Taxation in Israel
Taxation in Israel include income tax, capital gains tax, value-added tax and land appreciation tax. The primary law on income taxes in Israel is codified in the Income Tax Ordinance. There are also special tax incentives for new immigrants to encourage aliyah.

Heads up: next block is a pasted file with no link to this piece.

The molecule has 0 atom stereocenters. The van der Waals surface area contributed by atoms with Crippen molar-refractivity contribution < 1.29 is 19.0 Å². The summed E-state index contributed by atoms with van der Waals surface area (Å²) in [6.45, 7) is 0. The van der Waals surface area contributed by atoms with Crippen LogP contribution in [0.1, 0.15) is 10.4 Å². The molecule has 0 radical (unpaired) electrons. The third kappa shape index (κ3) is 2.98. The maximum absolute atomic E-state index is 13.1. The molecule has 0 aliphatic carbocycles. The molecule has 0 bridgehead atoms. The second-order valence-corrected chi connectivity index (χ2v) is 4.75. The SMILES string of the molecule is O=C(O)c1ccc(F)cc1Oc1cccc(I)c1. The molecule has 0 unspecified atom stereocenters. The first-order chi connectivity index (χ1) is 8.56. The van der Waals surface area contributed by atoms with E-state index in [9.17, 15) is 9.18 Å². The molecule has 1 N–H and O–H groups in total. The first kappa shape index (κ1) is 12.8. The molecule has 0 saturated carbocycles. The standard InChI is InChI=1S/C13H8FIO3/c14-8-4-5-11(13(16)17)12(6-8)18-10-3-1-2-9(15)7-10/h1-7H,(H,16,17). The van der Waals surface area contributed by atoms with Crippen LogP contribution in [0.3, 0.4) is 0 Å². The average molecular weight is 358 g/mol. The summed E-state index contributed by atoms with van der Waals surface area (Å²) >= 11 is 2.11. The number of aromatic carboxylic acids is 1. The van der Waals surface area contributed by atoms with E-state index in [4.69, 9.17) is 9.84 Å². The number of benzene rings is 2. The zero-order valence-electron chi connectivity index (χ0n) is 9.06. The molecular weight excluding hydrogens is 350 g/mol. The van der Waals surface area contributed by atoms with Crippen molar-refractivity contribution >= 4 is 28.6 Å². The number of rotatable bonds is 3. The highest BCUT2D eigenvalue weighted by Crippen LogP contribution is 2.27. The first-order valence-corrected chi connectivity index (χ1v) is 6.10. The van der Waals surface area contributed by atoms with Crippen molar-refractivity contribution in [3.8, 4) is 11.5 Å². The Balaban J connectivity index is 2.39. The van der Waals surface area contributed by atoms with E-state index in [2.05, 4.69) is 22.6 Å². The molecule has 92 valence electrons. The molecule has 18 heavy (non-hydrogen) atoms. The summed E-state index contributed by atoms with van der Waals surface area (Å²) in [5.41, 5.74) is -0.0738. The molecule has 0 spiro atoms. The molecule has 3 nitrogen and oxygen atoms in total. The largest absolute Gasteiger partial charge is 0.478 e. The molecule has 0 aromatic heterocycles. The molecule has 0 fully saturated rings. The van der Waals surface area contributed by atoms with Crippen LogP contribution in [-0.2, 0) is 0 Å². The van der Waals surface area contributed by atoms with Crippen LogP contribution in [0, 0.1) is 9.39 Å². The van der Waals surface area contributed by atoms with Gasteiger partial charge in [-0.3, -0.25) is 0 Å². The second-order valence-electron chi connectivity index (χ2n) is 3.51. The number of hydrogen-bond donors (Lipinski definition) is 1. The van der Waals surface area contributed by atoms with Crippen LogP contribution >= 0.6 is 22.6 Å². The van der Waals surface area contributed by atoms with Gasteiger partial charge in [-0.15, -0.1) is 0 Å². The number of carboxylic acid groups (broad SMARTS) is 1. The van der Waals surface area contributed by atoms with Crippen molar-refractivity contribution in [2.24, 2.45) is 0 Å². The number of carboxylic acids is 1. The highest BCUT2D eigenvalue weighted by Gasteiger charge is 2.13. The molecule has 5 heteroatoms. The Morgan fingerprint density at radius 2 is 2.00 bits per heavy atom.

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Following Israel’s social justice protests in July 2011, Prime Minister Benjamin Netanyahu created the Trajtenberg Committee to hold discussions and make recommendations to the government's socio-economic cabinet, headed by Finance Minister Yuval Steinitz. During December 2011 the Knesset reviewed these recommendations and approved a series of amendments to Israel's tax law. Among the amendments were the raising of the corporate tax rate from 24% to 25% and possibly 26% in 2013. Additionally, a new top income bracket of 48% (instead of 45%) would be introduced for people earning more than NIS 489,480 per annum. People who earn more than NIS 1 million a year would pay a surtax of 2% on their income and taxation of capital gains would not be decreased to 20% but remain at 25% in 2012.